Re: Public Funding vs Free Inquiry

Mike Lorrey (
Tue, 19 May 1998 16:08:23 -0800

Technotranscendence wrote:
> At 09:31 AM 5/19/98 -0700, Mark Crosby <> wrote:
> >Still, it's possibly an Objectivist red herring to
> >characterize this as "hostility to truth", to suggest
> >that hermeneutics implies that a text really has
> >*infinite* meanings, or to equate all
> >post-structuralist thinking with the antics of some
> >jeering court jesters. It's just the public-goods
> >market in evolution.
> I used to think hermeneutics implied that every interpretation is a mis-
> interpretation -- or, at least, that all interpretations are equal. On this
> stance, someone who believed, to use a classic example, Belgium
> invaded Germany in World War One is just as right as someone who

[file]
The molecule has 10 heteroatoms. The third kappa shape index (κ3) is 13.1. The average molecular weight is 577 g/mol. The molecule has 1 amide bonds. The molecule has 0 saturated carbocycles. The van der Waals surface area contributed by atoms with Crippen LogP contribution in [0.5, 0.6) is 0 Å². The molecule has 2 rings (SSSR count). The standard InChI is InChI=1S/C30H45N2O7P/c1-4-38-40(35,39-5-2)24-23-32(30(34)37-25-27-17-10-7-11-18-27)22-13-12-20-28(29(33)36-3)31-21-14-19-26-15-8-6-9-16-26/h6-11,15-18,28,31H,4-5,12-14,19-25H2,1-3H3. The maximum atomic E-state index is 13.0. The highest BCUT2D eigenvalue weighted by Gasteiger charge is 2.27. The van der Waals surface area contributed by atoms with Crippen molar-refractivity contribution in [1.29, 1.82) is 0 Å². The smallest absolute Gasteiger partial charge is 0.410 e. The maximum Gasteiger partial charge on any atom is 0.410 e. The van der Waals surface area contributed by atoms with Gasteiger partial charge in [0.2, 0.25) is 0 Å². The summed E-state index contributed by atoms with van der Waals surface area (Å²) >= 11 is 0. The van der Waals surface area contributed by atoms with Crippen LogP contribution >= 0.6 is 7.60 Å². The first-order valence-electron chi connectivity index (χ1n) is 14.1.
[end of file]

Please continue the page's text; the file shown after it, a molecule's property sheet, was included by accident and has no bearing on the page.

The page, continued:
> believed the opposite as well as someone who believed there was
> no war or that Belgium and Germany were both nonbelligerents.
> However, regardless of what I think, the Objectivist movement has
> penetrated and been penetrated by hermeneutics.

THis is rather odd. Though I imagine that you mean that as two
ideological adversaries, they have engaged in internal sabotage and
raconteurism of their adversaries organizations, that is to be expected.
That is not hard to do, I've done the same with state Democratic Party
meetings, SDS meetings, etc. It can be very informative and fun...
> Personally, I don't believe _all_ poststructuralist, postmodernists and
> hermeneutics is bunk, though like all movements, the members of
> these probably do too far and lack perspective. It's like the New
> Critics who saw irony in everything or Freudians who see sex all
> over the place. I'm sure there's a good deal to be learned from all
> of them.
> You can learn as much from someone by studying their lies as much as
when they tell the truth. For example, there is a whole branch of the
NSA which studies nothing but disinformation. By studying what a
government is saying that is truthful and what is lies, you can discern
much about what they wish to hide, deny, or otherwise obfuscate